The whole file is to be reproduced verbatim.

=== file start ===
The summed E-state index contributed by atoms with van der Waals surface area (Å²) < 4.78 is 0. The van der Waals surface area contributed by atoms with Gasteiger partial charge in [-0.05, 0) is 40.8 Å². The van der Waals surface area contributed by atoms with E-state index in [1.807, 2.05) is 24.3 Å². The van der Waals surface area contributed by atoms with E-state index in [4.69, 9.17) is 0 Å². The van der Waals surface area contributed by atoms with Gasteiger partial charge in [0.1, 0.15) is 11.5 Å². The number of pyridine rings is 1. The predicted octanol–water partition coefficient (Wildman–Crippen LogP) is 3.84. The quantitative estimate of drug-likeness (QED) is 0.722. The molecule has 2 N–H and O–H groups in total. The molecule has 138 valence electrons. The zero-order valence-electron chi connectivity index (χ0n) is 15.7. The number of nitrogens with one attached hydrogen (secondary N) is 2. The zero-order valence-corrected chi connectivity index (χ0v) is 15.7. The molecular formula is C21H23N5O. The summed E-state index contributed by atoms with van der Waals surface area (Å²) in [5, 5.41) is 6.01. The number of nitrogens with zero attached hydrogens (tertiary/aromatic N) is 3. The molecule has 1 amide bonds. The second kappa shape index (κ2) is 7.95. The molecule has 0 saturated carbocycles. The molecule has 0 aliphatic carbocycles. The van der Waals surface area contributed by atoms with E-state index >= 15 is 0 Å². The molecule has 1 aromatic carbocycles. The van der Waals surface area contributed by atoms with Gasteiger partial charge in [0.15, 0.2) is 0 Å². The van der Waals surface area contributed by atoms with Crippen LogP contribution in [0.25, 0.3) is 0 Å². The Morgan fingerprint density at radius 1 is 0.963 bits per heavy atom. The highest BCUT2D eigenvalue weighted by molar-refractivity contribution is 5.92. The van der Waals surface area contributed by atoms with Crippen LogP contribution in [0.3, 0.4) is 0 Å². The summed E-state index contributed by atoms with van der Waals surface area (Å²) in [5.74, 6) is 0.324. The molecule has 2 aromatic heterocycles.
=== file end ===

The summed E-state index contributed by atoms with van der Waals surface area (Å²) < 4.78 is 0. The van der Waals surface area contributed by atoms with Gasteiger partial charge in [-0.05, 0) is 40.8 Å². The van der Waals surface area contributed by atoms with E-state index in [1.807, 2.05) is 24.3 Å². The van der Waals surface area contributed by atoms with E-state index in [4.69, 9.17) is 0 Å². The van der Waals surface area contributed by atoms with Gasteiger partial charge in [0.1, 0.15) is 11.5 Å². The number of pyridine rings is 1. The predicted octanol–water partition coefficient (Wildman–Crippen LogP) is 3.84. The quantitative estimate of drug-likeness (QED) is 0.722. The molecule has 2 N–H and O–H groups in total. The molecule has 138 valence electrons. The zero-order valence-electron chi connectivity index (χ0n) is 15.7. The number of nitrogens with one attached hydrogen (secondary N) is 2. The zero-order valence-corrected chi connectivity index (χ0v) is 15.7. The molecular formula is C21H23N5O. The summed E-state index contributed by atoms with van der Waals surface area (Å²) in [5, 5.41) is 6.01. The number of nitrogens with zero attached hydrogens (tertiary/aromatic N) is 3. The molecule has 1 amide bonds. The second kappa shape index (κ2) is 7.95. The molecule has 0 saturated carbocycles. The molecule has 0 aliphatic carbocycles. The van der Waals surface area contributed by atoms with E-state index >= 15 is 0 Å². The molecule has 1 aromatic carbocycles. The van der Waals surface area contributed by atoms with Gasteiger partial charge in [0.15, 0.2) is 0 Å². The van der Waals surface area contributed by atoms with Crippen LogP contribution in [0.25, 0.3) is 0 Å². The Morgan fingerprint density at radius 1 is 0.963 bits per heavy atom. The highest BCUT2D eigenvalue weighted by molar-refractivity contribution is 5.92. The van der Waals surface area contributed by atoms with Crippen LogP contribution in [0.3, 0.4) is 0 Å². The summed E-state index contributed by atoms with van der Waals surface area (Å²) in [5.74, 6) is 0.324. The molecule has 2 aromatic heterocycles.